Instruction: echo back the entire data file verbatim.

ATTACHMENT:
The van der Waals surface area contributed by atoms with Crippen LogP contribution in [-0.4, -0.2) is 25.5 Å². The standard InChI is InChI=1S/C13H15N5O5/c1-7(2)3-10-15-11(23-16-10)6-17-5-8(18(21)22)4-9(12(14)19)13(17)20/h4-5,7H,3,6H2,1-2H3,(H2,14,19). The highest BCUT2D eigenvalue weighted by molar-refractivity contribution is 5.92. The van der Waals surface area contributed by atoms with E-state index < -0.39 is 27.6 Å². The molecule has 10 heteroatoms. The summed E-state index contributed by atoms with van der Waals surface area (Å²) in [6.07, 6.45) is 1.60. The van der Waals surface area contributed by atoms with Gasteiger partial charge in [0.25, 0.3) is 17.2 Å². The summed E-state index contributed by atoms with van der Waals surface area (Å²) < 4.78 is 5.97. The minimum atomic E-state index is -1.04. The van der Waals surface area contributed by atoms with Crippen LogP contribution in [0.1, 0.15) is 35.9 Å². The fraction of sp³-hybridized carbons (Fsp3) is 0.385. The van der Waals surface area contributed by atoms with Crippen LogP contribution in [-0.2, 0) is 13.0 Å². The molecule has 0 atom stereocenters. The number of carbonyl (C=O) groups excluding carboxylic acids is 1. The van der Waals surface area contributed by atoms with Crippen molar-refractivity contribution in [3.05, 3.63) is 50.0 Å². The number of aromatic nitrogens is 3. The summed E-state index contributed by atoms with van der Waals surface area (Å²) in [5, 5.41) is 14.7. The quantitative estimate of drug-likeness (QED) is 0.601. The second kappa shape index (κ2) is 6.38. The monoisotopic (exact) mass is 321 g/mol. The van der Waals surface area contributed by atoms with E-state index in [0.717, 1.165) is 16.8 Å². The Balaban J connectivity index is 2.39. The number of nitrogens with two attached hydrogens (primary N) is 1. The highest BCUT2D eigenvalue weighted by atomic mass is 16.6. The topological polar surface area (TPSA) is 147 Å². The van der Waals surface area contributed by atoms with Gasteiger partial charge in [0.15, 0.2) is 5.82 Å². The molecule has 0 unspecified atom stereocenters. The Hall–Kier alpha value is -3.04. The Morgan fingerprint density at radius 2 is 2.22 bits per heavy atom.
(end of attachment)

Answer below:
The van der Waals surface area contributed by atoms with Crippen LogP contribution in [-0.4, -0.2) is 25.5 Å². The standard InChI is InChI=1S/C13H15N5O5/c1-7(2)3-10-15-11(23-16-10)6-17-5-8(18(21)22)4-9(12(14)19)13(17)20/h4-5,7H,3,6H2,1-2H3,(H2,14,19). The highest BCUT2D eigenvalue weighted by molar-refractivity contribution is 5.92. The van der Waals surface area contributed by atoms with E-state index < -0.39 is 27.6 Å². The molecule has 10 heteroatoms. The summed E-state index contributed by atoms with van der Waals surface area (Å²) in [6.07, 6.45) is 1.60. The van der Waals surface area contributed by atoms with Gasteiger partial charge in [0.25, 0.3) is 17.2 Å². The summed E-state index contributed by atoms with van der Waals surface area (Å²) < 4.78 is 5.97. The minimum atomic E-state index is -1.04. The van der Waals surface area contributed by atoms with Crippen LogP contribution in [0.1, 0.15) is 35.9 Å². The fraction of sp³-hybridized carbons (Fsp3) is 0.385. The van der Waals surface area contributed by atoms with Crippen LogP contribution in [-0.2, 0) is 13.0 Å². The molecule has 0 atom stereocenters. The number of carbonyl (C=O) groups excluding carboxylic acids is 1. The van der Waals surface area contributed by atoms with Crippen molar-refractivity contribution in [3.05, 3.63) is 50.0 Å². The number of aromatic nitrogens is 3. The summed E-state index contributed by atoms with van der Waals surface area (Å²) in [5, 5.41) is 14.7. The quantitative estimate of drug-likeness (QED) is 0.601. The second kappa shape index (κ2) is 6.38. The monoisotopic (exact) mass is 321 g/mol. The van der Waals surface area contributed by atoms with E-state index in [0.717, 1.165) is 16.8 Å². The Balaban J connectivity index is 2.39. The number of nitrogens with two attached hydrogens (primary N) is 1. The highest BCUT2D eigenvalue weighted by atomic mass is 16.6. The topological polar surface area (TPSA) is 147 Å². The van der Waals surface area contributed by atoms with Gasteiger partial charge in [0.15, 0.2) is 5.82 Å². The molecule has 0 unspecified atom stereocenters. The Hall–Kier alpha value is -3.04. The Morgan fingerprint density at radius 2 is 2.22 bits per heavy atom.